Once the partisans announced to the Jews that the Red Army was returning, and they pretended to begin to flee themselves. The Jews became confused, and began running away from the study house. The partisans opened fire from all sides, shooting into the study house through the windows. There were many dead and wounded.
After this incident, the partisans led out all the men from the study house to the Jewish cemetery and shot everyone. The wounded in the study house and the arrestees in prison, including Misha Bandalin, were shot at the Jewish cemetery the same day. Leye believes that this happened during the third week of the war. (It was on Friday, July 18, 1941. See the testimony of Sender Linkimer concerning the slaughter of Jews in the town of Koltinan [Kaltineniai] — LK)
The Jewish doctor Moyshe Zaks had married a Lithuanian woman. While the men were being taken to the Jewish cemetery to be shot, the town’s mayor, Birzhishka, and other Lithuanians stood up on Moyshe Zak’s behalf and also tried to rescue him, because of his Lithuanian wife. Apparently there was a German present at the shooting of the men as well. He shouted, “Alles kommt mit.” Dr Zaks was shot that day as well. Among those shot at the Jewish cemetery that day was the town rabbi of Shilale, Rabbi Ziv.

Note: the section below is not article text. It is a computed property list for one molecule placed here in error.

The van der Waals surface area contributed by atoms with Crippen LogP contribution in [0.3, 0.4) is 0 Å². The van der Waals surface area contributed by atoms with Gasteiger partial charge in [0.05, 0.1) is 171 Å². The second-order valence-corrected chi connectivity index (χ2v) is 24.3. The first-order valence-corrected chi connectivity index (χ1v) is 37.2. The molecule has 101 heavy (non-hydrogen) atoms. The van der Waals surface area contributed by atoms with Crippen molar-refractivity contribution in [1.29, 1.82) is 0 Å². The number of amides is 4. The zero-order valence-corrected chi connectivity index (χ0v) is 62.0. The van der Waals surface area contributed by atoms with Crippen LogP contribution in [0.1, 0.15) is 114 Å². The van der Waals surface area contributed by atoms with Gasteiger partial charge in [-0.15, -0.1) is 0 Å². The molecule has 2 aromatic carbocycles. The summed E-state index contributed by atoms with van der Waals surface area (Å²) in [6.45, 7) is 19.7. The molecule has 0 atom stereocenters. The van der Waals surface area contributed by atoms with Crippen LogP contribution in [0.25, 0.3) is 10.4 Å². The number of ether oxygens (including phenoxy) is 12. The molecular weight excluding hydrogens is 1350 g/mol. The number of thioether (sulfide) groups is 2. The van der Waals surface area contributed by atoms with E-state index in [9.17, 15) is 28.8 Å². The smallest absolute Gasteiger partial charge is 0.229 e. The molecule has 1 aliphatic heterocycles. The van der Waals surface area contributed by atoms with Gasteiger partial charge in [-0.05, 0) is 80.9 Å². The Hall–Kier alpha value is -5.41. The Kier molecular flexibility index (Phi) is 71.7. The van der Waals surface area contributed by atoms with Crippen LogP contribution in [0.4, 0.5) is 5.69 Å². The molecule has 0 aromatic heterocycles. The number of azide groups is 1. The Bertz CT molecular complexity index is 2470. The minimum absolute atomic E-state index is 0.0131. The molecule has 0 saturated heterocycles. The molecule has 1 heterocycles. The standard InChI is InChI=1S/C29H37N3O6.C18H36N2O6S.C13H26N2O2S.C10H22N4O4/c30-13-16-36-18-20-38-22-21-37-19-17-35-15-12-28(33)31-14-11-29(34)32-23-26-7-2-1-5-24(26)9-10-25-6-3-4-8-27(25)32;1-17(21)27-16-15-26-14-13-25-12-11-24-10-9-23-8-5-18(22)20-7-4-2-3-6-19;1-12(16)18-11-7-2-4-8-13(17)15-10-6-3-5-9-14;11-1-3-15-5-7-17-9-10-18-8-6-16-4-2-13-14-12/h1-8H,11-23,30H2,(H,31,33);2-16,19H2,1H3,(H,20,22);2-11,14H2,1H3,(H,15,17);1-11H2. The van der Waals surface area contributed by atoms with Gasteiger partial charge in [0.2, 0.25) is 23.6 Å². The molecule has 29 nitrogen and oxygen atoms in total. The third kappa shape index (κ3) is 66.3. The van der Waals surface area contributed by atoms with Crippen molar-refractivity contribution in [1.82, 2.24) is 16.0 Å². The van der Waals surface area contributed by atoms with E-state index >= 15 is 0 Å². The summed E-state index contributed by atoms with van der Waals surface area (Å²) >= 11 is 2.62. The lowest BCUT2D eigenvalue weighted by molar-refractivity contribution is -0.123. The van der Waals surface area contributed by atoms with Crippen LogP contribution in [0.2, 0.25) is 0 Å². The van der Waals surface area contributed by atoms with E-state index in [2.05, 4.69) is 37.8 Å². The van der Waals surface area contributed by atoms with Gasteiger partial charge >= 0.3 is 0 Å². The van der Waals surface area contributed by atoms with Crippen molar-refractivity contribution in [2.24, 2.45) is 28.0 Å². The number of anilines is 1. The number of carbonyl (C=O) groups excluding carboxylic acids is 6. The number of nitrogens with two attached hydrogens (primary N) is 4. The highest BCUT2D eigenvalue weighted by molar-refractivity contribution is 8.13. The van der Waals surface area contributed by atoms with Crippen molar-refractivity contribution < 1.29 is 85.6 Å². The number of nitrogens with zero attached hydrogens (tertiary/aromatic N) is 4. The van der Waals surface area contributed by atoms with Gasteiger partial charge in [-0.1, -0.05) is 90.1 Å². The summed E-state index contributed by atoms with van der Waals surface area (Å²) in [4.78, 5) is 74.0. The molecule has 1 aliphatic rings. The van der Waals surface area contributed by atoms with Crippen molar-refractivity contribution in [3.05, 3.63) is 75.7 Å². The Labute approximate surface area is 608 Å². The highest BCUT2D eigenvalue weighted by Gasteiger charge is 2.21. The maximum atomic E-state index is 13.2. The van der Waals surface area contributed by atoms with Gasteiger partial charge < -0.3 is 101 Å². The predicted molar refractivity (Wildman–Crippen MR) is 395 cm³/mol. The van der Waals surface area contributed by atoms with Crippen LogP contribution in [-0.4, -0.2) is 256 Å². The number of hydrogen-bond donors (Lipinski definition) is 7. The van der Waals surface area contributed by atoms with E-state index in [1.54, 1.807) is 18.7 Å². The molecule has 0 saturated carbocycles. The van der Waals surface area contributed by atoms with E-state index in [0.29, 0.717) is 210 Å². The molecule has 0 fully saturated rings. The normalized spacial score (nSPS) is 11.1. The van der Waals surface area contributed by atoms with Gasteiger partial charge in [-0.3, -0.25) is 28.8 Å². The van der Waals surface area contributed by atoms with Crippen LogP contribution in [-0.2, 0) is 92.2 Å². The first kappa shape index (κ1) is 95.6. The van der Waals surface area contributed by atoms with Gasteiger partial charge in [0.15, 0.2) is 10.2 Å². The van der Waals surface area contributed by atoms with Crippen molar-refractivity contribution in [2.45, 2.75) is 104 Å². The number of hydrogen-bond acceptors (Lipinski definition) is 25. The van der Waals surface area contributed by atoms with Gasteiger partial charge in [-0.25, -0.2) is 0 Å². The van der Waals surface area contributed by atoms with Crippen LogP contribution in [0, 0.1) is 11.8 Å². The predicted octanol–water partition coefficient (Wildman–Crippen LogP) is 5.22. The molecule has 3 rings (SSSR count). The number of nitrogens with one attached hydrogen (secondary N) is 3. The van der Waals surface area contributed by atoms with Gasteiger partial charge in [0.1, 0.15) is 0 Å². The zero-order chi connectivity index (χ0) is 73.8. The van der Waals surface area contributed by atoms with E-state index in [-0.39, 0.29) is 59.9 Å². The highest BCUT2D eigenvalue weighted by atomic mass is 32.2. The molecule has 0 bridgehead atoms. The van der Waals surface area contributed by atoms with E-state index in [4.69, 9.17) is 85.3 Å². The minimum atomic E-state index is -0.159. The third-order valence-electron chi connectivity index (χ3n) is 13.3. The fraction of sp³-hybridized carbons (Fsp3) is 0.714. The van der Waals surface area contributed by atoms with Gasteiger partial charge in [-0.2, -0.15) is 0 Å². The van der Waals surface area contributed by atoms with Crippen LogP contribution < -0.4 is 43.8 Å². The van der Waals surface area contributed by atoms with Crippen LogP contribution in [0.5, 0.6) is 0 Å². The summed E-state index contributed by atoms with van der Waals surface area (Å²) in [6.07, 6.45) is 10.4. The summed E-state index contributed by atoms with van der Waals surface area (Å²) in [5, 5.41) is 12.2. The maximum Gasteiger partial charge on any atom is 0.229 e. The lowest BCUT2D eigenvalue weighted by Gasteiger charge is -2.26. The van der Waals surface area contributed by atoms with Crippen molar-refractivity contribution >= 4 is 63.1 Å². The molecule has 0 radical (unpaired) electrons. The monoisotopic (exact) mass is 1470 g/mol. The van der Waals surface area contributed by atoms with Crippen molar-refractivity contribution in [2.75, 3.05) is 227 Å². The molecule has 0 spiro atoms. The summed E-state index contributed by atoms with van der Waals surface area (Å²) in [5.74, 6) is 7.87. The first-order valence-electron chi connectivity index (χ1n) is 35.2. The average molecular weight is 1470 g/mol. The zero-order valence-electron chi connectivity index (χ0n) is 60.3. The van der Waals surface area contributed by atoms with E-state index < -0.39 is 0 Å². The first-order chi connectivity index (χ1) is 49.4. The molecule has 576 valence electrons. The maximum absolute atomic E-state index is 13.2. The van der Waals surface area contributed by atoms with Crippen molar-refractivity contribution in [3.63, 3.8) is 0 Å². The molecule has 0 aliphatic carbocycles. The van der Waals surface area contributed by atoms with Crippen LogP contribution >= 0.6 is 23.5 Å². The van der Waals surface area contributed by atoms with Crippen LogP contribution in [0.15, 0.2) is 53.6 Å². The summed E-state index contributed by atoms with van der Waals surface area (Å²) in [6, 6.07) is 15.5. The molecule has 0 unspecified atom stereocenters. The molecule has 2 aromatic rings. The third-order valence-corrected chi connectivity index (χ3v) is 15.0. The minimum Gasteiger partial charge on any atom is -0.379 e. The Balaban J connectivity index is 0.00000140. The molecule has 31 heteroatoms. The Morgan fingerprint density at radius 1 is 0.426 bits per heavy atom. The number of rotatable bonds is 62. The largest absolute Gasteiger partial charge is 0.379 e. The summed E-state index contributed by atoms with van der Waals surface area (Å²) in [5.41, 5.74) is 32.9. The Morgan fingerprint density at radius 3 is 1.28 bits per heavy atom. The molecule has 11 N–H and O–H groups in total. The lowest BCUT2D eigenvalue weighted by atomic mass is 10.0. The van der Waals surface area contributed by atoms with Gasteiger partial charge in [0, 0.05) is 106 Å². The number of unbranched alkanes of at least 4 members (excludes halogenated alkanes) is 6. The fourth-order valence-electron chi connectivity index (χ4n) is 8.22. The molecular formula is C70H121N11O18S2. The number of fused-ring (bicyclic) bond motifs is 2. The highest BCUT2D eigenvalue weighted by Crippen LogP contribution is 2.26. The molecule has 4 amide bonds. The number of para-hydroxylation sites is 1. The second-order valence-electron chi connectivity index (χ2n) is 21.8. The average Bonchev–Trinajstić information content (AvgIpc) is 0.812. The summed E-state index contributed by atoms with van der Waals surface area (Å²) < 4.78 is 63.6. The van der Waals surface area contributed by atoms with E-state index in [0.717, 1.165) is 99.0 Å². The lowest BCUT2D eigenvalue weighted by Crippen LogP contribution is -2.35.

The Slaughter of Women and Their Children
Leye spent a short time in Shilale after the war. There she met a young Jewish girl who had survived, named Hode Miler. Hade told Leye that some time after the men had been shot, the women and children had been herded together into a ghetto near the edge of town, in a few houses. A few Jewish families were granted the privilege of staying in their homes. Among these families were Hode and her two sisters. Hode’s two brothers had been shot along with the rest of the men at the Jewish cemetery.
Hode was the mediator between the partisans and the Jewish women in the ghetto. The partisans exploited Hode, using her to cheat the women out of everything they owned; gold, money, valuables, everything. The partisans assured the women that they would not be evacuated anywhere. The women gave everything away, believing the reassurances of the Lithuanian murderers.